~Shared by Tammy Compton
It was back in 1863 that President Abraham Lincoln proclaimed November 26th “a national day of Thanksgiving and Praise to our beneficent Father who dwelleth in the Heavens.”
If I say the word “Thanksgiving,” what comes to mind? Friends and family gathered near, a time to reflect on one’s many blessings? Helium-filled balloons of Snoopy, Bugs Bunny, and other beloved cartoon characters nodding their way down New York’s bustling streets during Macy’s Annual Thanksgiving Day Parade? Not to mention the marching bands strutting their stuff and filling the cold fall air with the warmth of their music.
Or perhaps it’s a visual feast of football enjoyed from an overstuffed recliner, long after the turkey and all its trimmings have been savored and devoured. Thanksgiving is many things to many people.
Here at Woodloch, it’s a time for families to be just that – family. A time to treasure each and every wonderful moment. And of course, a time to gather round the table and enjoy. It’s where you’ll find members of the Kiesendahl Family, Woodloch’s owners, graciously greeting each and every guest and serving up a bountiful meal.
“Woodloch is the perfect place to spend Thanksgiving. Many of our guests feel like they are coming home when they come to Woodloch. There is a very warm feeling when a guest arrives. Our history and the buildings have strong character. The fireplaces are burning, and the staff is ready to welcome our guests. Our family style meals remind people of the traditional Sunday Dinner they may have served at their parents or grandparents’ house as a child,” says Woodloch family member and owner, Steve Kiesendahl.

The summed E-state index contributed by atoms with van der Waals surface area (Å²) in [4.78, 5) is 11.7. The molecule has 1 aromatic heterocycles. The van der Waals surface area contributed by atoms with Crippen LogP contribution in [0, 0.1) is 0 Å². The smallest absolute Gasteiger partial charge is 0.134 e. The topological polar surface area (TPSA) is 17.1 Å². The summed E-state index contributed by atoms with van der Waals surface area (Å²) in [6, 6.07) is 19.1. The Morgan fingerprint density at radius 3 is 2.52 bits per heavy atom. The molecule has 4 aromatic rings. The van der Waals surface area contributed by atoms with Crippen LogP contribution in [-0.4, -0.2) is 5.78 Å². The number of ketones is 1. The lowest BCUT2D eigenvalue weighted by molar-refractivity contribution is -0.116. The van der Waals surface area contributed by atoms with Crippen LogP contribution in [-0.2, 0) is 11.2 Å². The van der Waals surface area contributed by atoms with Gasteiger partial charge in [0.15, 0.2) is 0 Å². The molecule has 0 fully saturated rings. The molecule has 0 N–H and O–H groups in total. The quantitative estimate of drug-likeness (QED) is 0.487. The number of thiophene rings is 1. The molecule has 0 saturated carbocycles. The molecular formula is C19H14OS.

“Waiting on guests at Thanksgiving stems from Woodloch’s mission statement. We treat guests like they are company in our home. In the early days, my entire family waited on the guests at every meal. Our house count in those days was 50 guests, but still to this day when we have 1,000 guests, we are all willing to jump in and pour coffee for our guests or bring a refill on entrees. We do whatever it takes to make guests comfortable and feel pampered. It is all part of the hospitality that we were trained on growing up. I say all the time, ‘Our parents trained us well.’
“We serve over a ton of turkey at Woodloch on Thanksgiving Day throughout the afternoon and early evening. One of the things that makes it special for me is that after a hard day of work, we sit down as a family and celebrate Thanksgiving Dinner together. It is a late dinner, but it feels good to look back on a day of hard work and accomplishment. It is clearly a day that we thank God for the business that we have been able to sustain and the relationships we have built with great people over the years. We are blessed to have a wonderful staff and to have the opportunity to meet so many great people. We thank God for our family, our health and remember our relatives who have passed before us. It is a genuinely warm and touching time,” Steve says.
Woodloch family member Brooke (Kiesendahl) James explains, “Our family is in the hospitality business, and we’re all about family gathering together. And that’s really the meaning of Thanksgiving, to give thanks to those you love and are close to.”
Embracing the role of servant in a service-centered business, the Kiesendahls willingly work side by side with their staff. “Because it’s our business, we can’t have off (on Thanksgiving),” Brooke says. But that’s more than okay she assures. “It allows us as a family to be together and to help others and to help our staff.”
It ends up being an all-day Thanksgiving for the Kiesendahls. “It’s interesting because we end up getting together at the end of the day,” Brooke says.
How does Thanksgiving evening end for the Kiesendahls? It’s with a warm smile that Brooke answers: “With us all sitting around the table, laughing, sharing stories and being together.”